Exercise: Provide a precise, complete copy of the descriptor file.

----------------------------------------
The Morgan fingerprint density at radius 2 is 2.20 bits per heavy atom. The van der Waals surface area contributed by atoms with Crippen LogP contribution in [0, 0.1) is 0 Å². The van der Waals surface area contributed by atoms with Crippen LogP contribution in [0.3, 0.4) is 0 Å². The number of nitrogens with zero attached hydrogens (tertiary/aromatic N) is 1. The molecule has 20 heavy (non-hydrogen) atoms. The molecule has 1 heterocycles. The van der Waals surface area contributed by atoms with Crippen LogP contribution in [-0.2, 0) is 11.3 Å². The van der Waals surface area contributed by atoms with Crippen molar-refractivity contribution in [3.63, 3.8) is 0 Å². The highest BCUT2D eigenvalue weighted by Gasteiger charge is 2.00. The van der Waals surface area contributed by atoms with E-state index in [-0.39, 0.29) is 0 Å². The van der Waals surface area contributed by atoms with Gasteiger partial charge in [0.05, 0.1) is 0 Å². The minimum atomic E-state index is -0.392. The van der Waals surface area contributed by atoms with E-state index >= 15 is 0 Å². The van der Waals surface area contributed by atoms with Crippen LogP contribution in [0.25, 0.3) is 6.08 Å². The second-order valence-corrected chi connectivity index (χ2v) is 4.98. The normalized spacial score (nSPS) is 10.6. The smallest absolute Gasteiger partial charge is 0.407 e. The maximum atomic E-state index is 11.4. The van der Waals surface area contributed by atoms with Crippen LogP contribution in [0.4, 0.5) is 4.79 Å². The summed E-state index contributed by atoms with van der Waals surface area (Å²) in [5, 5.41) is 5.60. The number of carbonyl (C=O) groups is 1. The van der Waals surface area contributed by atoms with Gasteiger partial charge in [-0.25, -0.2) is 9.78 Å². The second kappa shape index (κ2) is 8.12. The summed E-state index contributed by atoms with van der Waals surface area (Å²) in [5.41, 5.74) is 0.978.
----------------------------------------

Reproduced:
The Morgan fingerprint density at radius 2 is 2.20 bits per heavy atom. The van der Waals surface area contributed by atoms with Crippen LogP contribution in [0, 0.1) is 0 Å². The van der Waals surface area contributed by atoms with Crippen LogP contribution in [0.3, 0.4) is 0 Å². The number of nitrogens with zero attached hydrogens (tertiary/aromatic N) is 1. The molecule has 20 heavy (non-hydrogen) atoms. The molecule has 1 heterocycles. The van der Waals surface area contributed by atoms with Crippen LogP contribution in [-0.2, 0) is 11.3 Å². The van der Waals surface area contributed by atoms with Crippen molar-refractivity contribution in [3.63, 3.8) is 0 Å². The highest BCUT2D eigenvalue weighted by Gasteiger charge is 2.00. The van der Waals surface area contributed by atoms with E-state index in [-0.39, 0.29) is 0 Å². The van der Waals surface area contributed by atoms with Gasteiger partial charge in [0.05, 0.1) is 0 Å². The minimum atomic E-state index is -0.392. The van der Waals surface area contributed by atoms with E-state index >= 15 is 0 Å². The van der Waals surface area contributed by atoms with Crippen LogP contribution in [0.25, 0.3) is 6.08 Å². The second-order valence-corrected chi connectivity index (χ2v) is 4.98. The normalized spacial score (nSPS) is 10.6. The smallest absolute Gasteiger partial charge is 0.407 e. The maximum atomic E-state index is 11.4. The van der Waals surface area contributed by atoms with Crippen LogP contribution in [0.4, 0.5) is 4.79 Å². The summed E-state index contributed by atoms with van der Waals surface area (Å²) in [5, 5.41) is 5.60. The number of carbonyl (C=O) groups is 1. The van der Waals surface area contributed by atoms with Gasteiger partial charge in [-0.25, -0.2) is 9.78 Å². The second kappa shape index (κ2) is 8.12. The summed E-state index contributed by atoms with van der Waals surface area (Å²) in [5.41, 5.74) is 0.978.